Pets are People too, using the humanization of pets as a marketing tool.

Humanization of Pets in Marketing - Summary
Lily Fairchild

There are many ways that the humanization of pets has become obvious in our world. Exciting new products are popping up all the time for pets that take their health, or emotional condition into account. Gone are the days when dogs and cats were just animals who hung out with us, and we fed occasionally. Our animal friends have turned into just that, friends. We don’t just feed them, we make them a part of our lives. There are veterinary oncologists for doggy chemo, and cancer care. And pet therapists who make sure your animal friend’s emotional needs are being met. There are airlines where only dogs are allowed as passengers, it’s unclear if sedated humans are allowed to fly in crates in the cargo hold, but it’s unlikely. There are hotels for dogs to have romantic interludes, their human companions can book them a room with heart shaped mirrors, soft lighting, and mood music.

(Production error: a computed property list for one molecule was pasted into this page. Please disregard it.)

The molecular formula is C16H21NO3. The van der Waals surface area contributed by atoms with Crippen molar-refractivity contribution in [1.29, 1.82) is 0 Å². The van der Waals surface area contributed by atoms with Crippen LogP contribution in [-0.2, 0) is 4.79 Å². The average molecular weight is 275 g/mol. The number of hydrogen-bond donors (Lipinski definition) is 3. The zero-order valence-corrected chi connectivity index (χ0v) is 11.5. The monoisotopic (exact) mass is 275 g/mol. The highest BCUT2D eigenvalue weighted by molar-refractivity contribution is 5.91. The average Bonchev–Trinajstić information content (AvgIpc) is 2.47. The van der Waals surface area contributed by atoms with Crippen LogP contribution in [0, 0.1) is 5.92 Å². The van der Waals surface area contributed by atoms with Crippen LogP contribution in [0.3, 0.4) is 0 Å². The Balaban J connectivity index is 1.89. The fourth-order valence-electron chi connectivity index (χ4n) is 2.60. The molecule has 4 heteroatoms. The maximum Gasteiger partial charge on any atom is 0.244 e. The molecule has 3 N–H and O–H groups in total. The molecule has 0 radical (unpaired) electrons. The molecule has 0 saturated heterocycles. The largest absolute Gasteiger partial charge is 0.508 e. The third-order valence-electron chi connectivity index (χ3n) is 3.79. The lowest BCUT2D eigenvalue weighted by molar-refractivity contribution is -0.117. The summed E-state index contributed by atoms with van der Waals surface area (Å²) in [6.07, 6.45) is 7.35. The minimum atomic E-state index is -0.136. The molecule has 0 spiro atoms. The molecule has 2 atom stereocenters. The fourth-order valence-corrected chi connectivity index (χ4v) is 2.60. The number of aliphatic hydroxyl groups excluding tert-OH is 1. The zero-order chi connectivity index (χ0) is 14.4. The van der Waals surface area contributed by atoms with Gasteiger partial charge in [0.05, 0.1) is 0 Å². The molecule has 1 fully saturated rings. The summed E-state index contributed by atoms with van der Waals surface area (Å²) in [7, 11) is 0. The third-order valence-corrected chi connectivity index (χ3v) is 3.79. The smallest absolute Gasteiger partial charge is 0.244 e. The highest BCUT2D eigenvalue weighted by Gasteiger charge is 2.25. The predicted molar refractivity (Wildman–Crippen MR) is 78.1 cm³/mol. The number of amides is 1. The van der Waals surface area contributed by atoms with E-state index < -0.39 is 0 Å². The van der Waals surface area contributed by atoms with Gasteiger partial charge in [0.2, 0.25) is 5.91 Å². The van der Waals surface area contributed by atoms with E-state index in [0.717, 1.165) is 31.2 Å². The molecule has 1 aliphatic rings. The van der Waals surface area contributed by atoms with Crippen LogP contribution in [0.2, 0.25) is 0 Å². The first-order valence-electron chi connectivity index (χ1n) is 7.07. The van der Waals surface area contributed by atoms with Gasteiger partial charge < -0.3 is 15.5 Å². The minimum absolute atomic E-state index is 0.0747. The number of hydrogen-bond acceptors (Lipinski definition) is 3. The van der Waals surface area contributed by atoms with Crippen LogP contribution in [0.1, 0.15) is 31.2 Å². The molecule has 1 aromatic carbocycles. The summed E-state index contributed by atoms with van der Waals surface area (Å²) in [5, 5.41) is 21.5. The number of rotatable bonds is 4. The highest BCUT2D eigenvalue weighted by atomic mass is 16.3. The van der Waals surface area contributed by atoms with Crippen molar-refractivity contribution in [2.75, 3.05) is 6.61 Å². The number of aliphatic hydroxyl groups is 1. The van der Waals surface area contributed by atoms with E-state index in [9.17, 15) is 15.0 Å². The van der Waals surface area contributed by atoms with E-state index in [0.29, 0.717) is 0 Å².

Non-food pet supplies are an industry where growth is explosive. It is expected to grow by just over $5 billion by 2011 to reach $11 billion in revenue. 635% of all US households own at least one pet. Households earning $70,000 or more annually are expected to increase their spending in the non-food pet supplies market from 22% in 1995, to as much as 45% by 2012.

This trend shows not only the humanization of pets, but also that their owners are not just owners but they are becoming parents. As Baby Boomers become empty nesters, and their children are having kids later and later in life, pets are often taking on the role of children or grand children. Also as the number of duel income families with no kids rises so too does the disposable income available to be put into pampering a beloved pooch or feline.